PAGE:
The Peppercorns.

Among the entries with a scientific focus are Germany’s The Peppercorns and the Treasure Deep Sea about five tweens in a race against time as they set out to save the world from plastic waste in the ocean and the Octavia Spencer-narrated animated short film Hidden Figures: The True Story of Four Black Women and the Space Race, which champions girl empowerment as well as STEM education. “It’s so important for our young people to know how to dream big,” Vikstrom says.

Another favorite: Shooom’s Odyssey, an animated television production from France. “It is such an inspiring story. It tells of a little owl finding its way after a storm, eventually finding a raccoon with whom to take shelter. Especially in times like these, knowing who one’s supports can be is reassuring. Family can be who you make it to be. This film really spoke to me,” she reveals.


Shooom’s Odyssey.

The Festival’s Children’s Jury is made up of graduates of Facets’ summer film camps. Anah Ambuchi, herself an extraordinary filmmaker at 13, shares, “I like suspense because it keeps me engaged. But if a movie that can keep me questioning, I have to say wow.”

At just age 11, Ambuchi, who is part Kenyan, wrote, starred in, directed, and produced Made in His Image, her personal story of how she was bullied by classmates who made her feel that she wasn’t worthy. Her film played in 12 film festivals in the United States, and she took the film all the way to a French film festival.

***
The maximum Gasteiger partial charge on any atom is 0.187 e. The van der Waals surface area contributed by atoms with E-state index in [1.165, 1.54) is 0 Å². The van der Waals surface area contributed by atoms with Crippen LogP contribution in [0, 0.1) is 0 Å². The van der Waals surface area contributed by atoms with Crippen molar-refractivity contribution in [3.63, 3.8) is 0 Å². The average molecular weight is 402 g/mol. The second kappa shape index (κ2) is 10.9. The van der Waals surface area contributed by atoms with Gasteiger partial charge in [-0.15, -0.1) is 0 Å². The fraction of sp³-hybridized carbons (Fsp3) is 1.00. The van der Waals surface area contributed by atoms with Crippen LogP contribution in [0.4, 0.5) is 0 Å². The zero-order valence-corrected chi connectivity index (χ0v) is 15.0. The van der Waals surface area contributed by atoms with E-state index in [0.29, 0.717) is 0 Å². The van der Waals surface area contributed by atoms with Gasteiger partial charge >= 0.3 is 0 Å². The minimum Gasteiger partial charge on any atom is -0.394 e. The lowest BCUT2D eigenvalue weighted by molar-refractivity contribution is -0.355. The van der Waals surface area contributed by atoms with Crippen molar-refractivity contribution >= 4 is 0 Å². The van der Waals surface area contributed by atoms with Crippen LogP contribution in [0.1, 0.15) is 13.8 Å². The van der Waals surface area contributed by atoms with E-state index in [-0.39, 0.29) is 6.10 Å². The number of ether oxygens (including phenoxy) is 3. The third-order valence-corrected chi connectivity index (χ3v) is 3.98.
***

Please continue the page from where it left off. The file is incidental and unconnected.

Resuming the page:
“I am now working on a four-part miniseries, which will deal with bullying, racial injustice, and the black family. I like to think of myself as being able to do it all, much like Tyler Perry. Youth today, particularly during this time of COVID, are really inspired by the arts. I love being a part of Facets,” she says.


Anah Ambuchi.


Karina Hans with her dog, Koko.

Karina Hans, an eleven-year-old juror from the South Loop, describes herself as an inquirer: “I am someone who asks a lot of questions and am trying to learn new things.”

In addition to training her new puppy Koko, Hans keeps in touch with friends now by watching films online and talking about them. “I like films with a strong message, that are not boring. Fantasies are great, but there must be a message, and one of the strongest is to never give up,” she explains.


Kathleen Beckman.


Facets Summer Camp. Photo courtesy of the Comer Family Foundation.